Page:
Dealing with an overbearing superior

There are numerous aspects that add to your total job satisfaction. One of these aspects is your direct superior. In other words, your superior has a lot to do with your job satisfaction. And while bad superiors rarely are effective long-term and are often changed, overbearing superiors may have a past of producing results and have gained the respect of top management. Luckily, there are some proven approaches or guidelines that can assist make your work conditions as good as possible. They are as follows:

Dealing with an overbearing superior.

1.Concentrate on the end ResultThe most essential things to keep in mind when handling an overbearing boss are the end results that bring about their behavior. Most likely, a difficult superior is fixated on getting results for the company for which you both work. And your concentration should be on achieving excellence in your position. If you are in production, you need to focus on producing good quality products for the ever demanding market. If you find that your attention is on evading or appeasing your superior more than on producing good quality products, then you will be making your job even more unbearable by exposing yourself to disciplinary action or dismissal due to poor performance.

2.Produce ResultsIn keeping with the first guideline, something magical occurs when you achieve results above expectations. Problematic superiors then appear to become easier to work with and for. You relish going to the office each morning, and your work experience in general improves. The purpose of this magic is that unless your supervisor is simply a terrible superior, they will have little or no reason to give you an especially difficult time if you are overachieving in your position. Those who deliver brand themselves are almost indispensable while under-performers discover themselves spending more time in the superior's office and more time worrying about how much longer they will be engaged/employed.

3.Shun Group grumble MeetingsDeliberating on how much you hate your superior with your colleague workers may make you feel better, yet it does nothing to resolve anything. Most group grumble sessions are anti-productive and time-wasting discussions, during which nothing of value is achieved and ultimately lead to more bad work experiences. Any moment spent during work hours (or even after work hours) that does not enhance your chances to deliver results and advance you towards your end results is to be shunned at all costs. Sure, joining in a group grumble session can give you some encouragement and build bonds with your co-workers, you need to focus on your job and not only making friends. The other thing to keep in mind is the intent of the others in the grumble group. Ask yourself what are they gaining by complaining about your boss? Everything that everyone does is done for a reason.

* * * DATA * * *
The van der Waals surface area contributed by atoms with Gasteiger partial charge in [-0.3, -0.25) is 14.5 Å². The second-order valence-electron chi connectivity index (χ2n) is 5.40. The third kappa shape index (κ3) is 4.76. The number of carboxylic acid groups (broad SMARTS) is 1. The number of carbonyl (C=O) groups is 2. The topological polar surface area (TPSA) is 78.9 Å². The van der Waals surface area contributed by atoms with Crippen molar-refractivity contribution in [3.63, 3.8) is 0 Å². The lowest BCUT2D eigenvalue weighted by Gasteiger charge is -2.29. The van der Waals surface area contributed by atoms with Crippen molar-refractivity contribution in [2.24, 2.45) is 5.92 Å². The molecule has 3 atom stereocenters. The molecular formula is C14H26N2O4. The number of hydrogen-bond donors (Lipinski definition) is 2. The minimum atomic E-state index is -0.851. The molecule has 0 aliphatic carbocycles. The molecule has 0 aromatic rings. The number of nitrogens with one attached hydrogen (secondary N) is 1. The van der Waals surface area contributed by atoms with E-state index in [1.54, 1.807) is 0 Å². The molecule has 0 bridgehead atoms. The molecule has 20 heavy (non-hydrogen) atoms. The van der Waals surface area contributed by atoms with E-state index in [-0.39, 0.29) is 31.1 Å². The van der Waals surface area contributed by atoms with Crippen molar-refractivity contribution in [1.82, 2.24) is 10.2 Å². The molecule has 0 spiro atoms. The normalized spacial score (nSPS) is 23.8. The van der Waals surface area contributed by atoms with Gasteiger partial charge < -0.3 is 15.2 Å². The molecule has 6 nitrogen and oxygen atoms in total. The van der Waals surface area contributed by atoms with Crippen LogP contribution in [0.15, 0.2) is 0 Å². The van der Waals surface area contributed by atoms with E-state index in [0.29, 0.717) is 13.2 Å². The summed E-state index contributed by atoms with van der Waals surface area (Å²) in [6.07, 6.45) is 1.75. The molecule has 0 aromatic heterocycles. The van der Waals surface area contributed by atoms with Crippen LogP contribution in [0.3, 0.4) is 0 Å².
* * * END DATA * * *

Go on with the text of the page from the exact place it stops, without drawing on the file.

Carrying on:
4.Set Your Own Personal ExpectationsOne sure way to lose self-motivation is to submit your personal power. If you live each day according to the beliefs of someone else, your passion for your job (and even your life) will slowly but surely wane. Demanding superiors are made even more difficult to work for when employees lose sight of their goals and personal expectations. If you are fixated on achieving the best customer service that you can but find that your focus shifts to keeping your superior happy and to staying out of their way, you will soon lose your hunger to your focus. When that materializes, don't blame your unreasonable superior. The fault is yours.

5.Have a One-on-One with Your SuperiorBeginner or immature workers often are very hesitant to have a sincere, face to face discussion with their superiors. They are concerned that their jobs would be in danger if they push back against policies or work conditions that they feel are unfair. For those who have bad superiors, they may be correct. However, for those who work for overbearing or unreasonable superiors, face to face may be the absolute best thing they can do for their career. Overbearing superiors are often hyper-focused type "A" people that are weak with their interpersonal skills. They may not be aware of how their actions are received by their direct reports. When an employee has the bravery and respect to professionally discuss how his behavior has a bad effect on employees, the superior is given direct feedback that they otherwise might never receive. Depending on their maturity and professionalism, this feedback may help them improve their areas of weakness and become better equipped to deliver the results they are hired to deliver.

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